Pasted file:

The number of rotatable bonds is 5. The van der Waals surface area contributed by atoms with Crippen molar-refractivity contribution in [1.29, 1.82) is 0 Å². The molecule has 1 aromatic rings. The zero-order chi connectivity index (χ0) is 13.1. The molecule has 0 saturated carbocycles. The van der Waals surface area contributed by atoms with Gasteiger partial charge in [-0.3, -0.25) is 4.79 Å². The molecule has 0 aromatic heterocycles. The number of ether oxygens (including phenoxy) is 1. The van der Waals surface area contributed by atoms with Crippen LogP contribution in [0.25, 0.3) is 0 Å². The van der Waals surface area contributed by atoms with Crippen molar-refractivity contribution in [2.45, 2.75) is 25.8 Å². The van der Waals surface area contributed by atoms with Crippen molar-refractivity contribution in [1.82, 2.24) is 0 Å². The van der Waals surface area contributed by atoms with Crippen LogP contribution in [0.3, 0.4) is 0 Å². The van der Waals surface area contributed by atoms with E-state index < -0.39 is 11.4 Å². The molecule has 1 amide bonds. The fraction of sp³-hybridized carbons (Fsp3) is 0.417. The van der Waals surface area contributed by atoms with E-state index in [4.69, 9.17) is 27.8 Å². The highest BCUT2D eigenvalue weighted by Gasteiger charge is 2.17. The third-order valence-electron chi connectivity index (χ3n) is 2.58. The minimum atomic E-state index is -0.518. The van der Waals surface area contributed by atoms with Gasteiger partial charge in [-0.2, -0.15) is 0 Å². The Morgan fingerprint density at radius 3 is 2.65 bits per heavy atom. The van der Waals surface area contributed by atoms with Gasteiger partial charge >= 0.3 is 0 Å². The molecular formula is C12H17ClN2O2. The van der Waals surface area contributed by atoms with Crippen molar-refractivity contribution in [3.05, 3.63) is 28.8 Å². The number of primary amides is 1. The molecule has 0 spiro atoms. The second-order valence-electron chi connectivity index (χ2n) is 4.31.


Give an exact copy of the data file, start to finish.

The number of rotatable bonds is 5. The van der Waals surface area contributed by atoms with Crippen molar-refractivity contribution in [1.29, 1.82) is 0 Å². The molecule has 1 aromatic rings. The zero-order chi connectivity index (χ0) is 13.1. The molecule has 0 saturated carbocycles. The van der Waals surface area contributed by atoms with Gasteiger partial charge in [-0.3, -0.25) is 4.79 Å². The molecule has 0 aromatic heterocycles. The number of ether oxygens (including phenoxy) is 1. The van der Waals surface area contributed by atoms with Crippen LogP contribution in [0.25, 0.3) is 0 Å². The van der Waals surface area contributed by atoms with Crippen molar-refractivity contribution in [2.45, 2.75) is 25.8 Å². The van der Waals surface area contributed by atoms with Crippen molar-refractivity contribution in [1.82, 2.24) is 0 Å². The van der Waals surface area contributed by atoms with Crippen LogP contribution in [0.3, 0.4) is 0 Å². The van der Waals surface area contributed by atoms with E-state index < -0.39 is 11.4 Å². The molecule has 1 amide bonds. The fraction of sp³-hybridized carbons (Fsp3) is 0.417. The van der Waals surface area contributed by atoms with E-state index in [4.69, 9.17) is 27.8 Å². The highest BCUT2D eigenvalue weighted by Gasteiger charge is 2.17. The third-order valence-electron chi connectivity index (χ3n) is 2.58. The minimum atomic E-state index is -0.518. The van der Waals surface area contributed by atoms with Gasteiger partial charge in [-0.2, -0.15) is 0 Å². The Morgan fingerprint density at radius 3 is 2.65 bits per heavy atom. The van der Waals surface area contributed by atoms with Gasteiger partial charge >= 0.3 is 0 Å². The molecular formula is C12H17ClN2O2. The van der Waals surface area contributed by atoms with Crippen molar-refractivity contribution in [3.05, 3.63) is 28.8 Å². The number of primary amides is 1. The molecule has 0 spiro atoms. The second-order valence-electron chi connectivity index (χ2n) is 4.31.